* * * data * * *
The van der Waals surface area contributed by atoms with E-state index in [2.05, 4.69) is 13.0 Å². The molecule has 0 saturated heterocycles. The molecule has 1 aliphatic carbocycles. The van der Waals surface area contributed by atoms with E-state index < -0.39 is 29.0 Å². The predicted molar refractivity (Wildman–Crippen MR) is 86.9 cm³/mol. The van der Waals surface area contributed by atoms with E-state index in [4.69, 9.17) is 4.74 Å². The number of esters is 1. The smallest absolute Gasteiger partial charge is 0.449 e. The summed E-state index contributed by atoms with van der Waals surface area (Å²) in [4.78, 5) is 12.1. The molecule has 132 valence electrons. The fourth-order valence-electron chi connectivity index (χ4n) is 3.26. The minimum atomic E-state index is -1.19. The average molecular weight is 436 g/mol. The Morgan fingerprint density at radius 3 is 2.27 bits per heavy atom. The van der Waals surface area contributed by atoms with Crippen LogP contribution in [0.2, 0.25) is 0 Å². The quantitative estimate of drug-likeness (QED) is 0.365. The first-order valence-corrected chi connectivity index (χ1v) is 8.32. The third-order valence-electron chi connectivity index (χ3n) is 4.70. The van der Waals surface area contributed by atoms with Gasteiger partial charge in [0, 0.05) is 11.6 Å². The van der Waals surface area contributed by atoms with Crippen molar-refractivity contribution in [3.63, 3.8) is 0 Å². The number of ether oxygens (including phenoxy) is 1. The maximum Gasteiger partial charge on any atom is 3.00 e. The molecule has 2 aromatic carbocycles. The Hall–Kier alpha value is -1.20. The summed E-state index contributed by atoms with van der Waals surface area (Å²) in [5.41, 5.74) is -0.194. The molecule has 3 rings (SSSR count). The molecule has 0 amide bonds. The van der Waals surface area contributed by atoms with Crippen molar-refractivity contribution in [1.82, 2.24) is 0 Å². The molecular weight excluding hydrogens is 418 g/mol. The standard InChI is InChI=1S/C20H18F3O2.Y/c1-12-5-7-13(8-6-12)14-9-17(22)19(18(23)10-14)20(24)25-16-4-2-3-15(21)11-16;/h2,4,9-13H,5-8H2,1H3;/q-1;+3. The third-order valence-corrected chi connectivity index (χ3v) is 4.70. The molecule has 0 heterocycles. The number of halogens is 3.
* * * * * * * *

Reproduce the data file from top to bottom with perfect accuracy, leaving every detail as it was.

The van der Waals surface area contributed by atoms with E-state index in [2.05, 4.69) is 13.0 Å². The molecule has 0 saturated heterocycles. The molecule has 1 aliphatic carbocycles. The van der Waals surface area contributed by atoms with E-state index < -0.39 is 29.0 Å². The predicted molar refractivity (Wildman–Crippen MR) is 86.9 cm³/mol. The van der Waals surface area contributed by atoms with E-state index in [4.69, 9.17) is 4.74 Å². The number of esters is 1. The smallest absolute Gasteiger partial charge is 0.449 e. The summed E-state index contributed by atoms with van der Waals surface area (Å²) in [4.78, 5) is 12.1. The molecule has 132 valence electrons. The fourth-order valence-electron chi connectivity index (χ4n) is 3.26. The minimum atomic E-state index is -1.19. The average molecular weight is 436 g/mol. The Morgan fingerprint density at radius 3 is 2.27 bits per heavy atom. The van der Waals surface area contributed by atoms with Crippen LogP contribution in [0.2, 0.25) is 0 Å². The quantitative estimate of drug-likeness (QED) is 0.365. The first-order valence-corrected chi connectivity index (χ1v) is 8.32. The third-order valence-electron chi connectivity index (χ3n) is 4.70. The van der Waals surface area contributed by atoms with Gasteiger partial charge in [0, 0.05) is 11.6 Å². The van der Waals surface area contributed by atoms with Crippen molar-refractivity contribution in [3.63, 3.8) is 0 Å². The number of ether oxygens (including phenoxy) is 1. The maximum Gasteiger partial charge on any atom is 3.00 e. The molecule has 2 aromatic carbocycles. The Hall–Kier alpha value is -1.20. The summed E-state index contributed by atoms with van der Waals surface area (Å²) in [5.41, 5.74) is -0.194. The molecule has 3 rings (SSSR count). The molecule has 0 amide bonds. The van der Waals surface area contributed by atoms with Crippen molar-refractivity contribution in [1.82, 2.24) is 0 Å². The molecular weight excluding hydrogens is 418 g/mol. The standard InChI is InChI=1S/C20H18F3O2.Y/c1-12-5-7-13(8-6-12)14-9-17(22)19(18(23)10-14)20(24)25-16-4-2-3-15(21)11-16;/h2,4,9-13H,5-8H2,1H3;/q-1;+3. The third-order valence-corrected chi connectivity index (χ3v) is 4.70. The molecule has 0 heterocycles. The number of halogens is 3.